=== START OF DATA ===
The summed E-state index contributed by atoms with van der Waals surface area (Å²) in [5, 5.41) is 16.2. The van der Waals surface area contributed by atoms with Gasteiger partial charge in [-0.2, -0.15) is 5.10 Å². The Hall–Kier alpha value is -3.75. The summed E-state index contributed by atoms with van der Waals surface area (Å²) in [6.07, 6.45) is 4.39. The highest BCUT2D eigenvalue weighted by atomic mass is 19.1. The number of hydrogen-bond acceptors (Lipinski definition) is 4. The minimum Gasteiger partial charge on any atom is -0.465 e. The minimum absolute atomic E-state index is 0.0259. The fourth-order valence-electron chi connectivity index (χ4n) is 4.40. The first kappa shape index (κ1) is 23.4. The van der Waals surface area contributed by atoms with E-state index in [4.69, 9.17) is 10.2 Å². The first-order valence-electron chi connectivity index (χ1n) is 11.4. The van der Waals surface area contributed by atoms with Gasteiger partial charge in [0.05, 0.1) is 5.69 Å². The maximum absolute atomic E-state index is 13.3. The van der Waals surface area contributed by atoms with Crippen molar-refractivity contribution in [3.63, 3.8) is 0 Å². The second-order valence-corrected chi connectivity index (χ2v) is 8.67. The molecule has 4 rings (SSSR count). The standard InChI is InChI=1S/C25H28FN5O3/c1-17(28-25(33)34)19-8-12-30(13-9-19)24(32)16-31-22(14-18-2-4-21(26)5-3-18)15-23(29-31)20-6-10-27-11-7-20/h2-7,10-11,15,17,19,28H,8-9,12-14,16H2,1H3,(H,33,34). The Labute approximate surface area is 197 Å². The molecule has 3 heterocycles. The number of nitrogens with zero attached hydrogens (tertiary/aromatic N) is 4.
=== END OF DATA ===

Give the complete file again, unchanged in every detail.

The summed E-state index contributed by atoms with van der Waals surface area (Å²) in [5, 5.41) is 16.2. The van der Waals surface area contributed by atoms with Gasteiger partial charge in [-0.2, -0.15) is 5.10 Å². The Hall–Kier alpha value is -3.75. The summed E-state index contributed by atoms with van der Waals surface area (Å²) in [6.07, 6.45) is 4.39. The highest BCUT2D eigenvalue weighted by atomic mass is 19.1. The number of hydrogen-bond acceptors (Lipinski definition) is 4. The minimum Gasteiger partial charge on any atom is -0.465 e. The minimum absolute atomic E-state index is 0.0259. The fourth-order valence-electron chi connectivity index (χ4n) is 4.40. The first kappa shape index (κ1) is 23.4. The van der Waals surface area contributed by atoms with E-state index in [4.69, 9.17) is 10.2 Å². The first-order valence-electron chi connectivity index (χ1n) is 11.4. The van der Waals surface area contributed by atoms with Gasteiger partial charge in [0.05, 0.1) is 5.69 Å². The maximum absolute atomic E-state index is 13.3. The van der Waals surface area contributed by atoms with Crippen molar-refractivity contribution in [3.63, 3.8) is 0 Å². The second-order valence-corrected chi connectivity index (χ2v) is 8.67. The molecule has 4 rings (SSSR count). The standard InChI is InChI=1S/C25H28FN5O3/c1-17(28-25(33)34)19-8-12-30(13-9-19)24(32)16-31-22(14-18-2-4-21(26)5-3-18)15-23(29-31)20-6-10-27-11-7-20/h2-7,10-11,15,17,19,28H,8-9,12-14,16H2,1H3,(H,33,34). The Labute approximate surface area is 197 Å². The molecule has 3 heterocycles. The number of nitrogens with zero attached hydrogens (tertiary/aromatic N) is 4.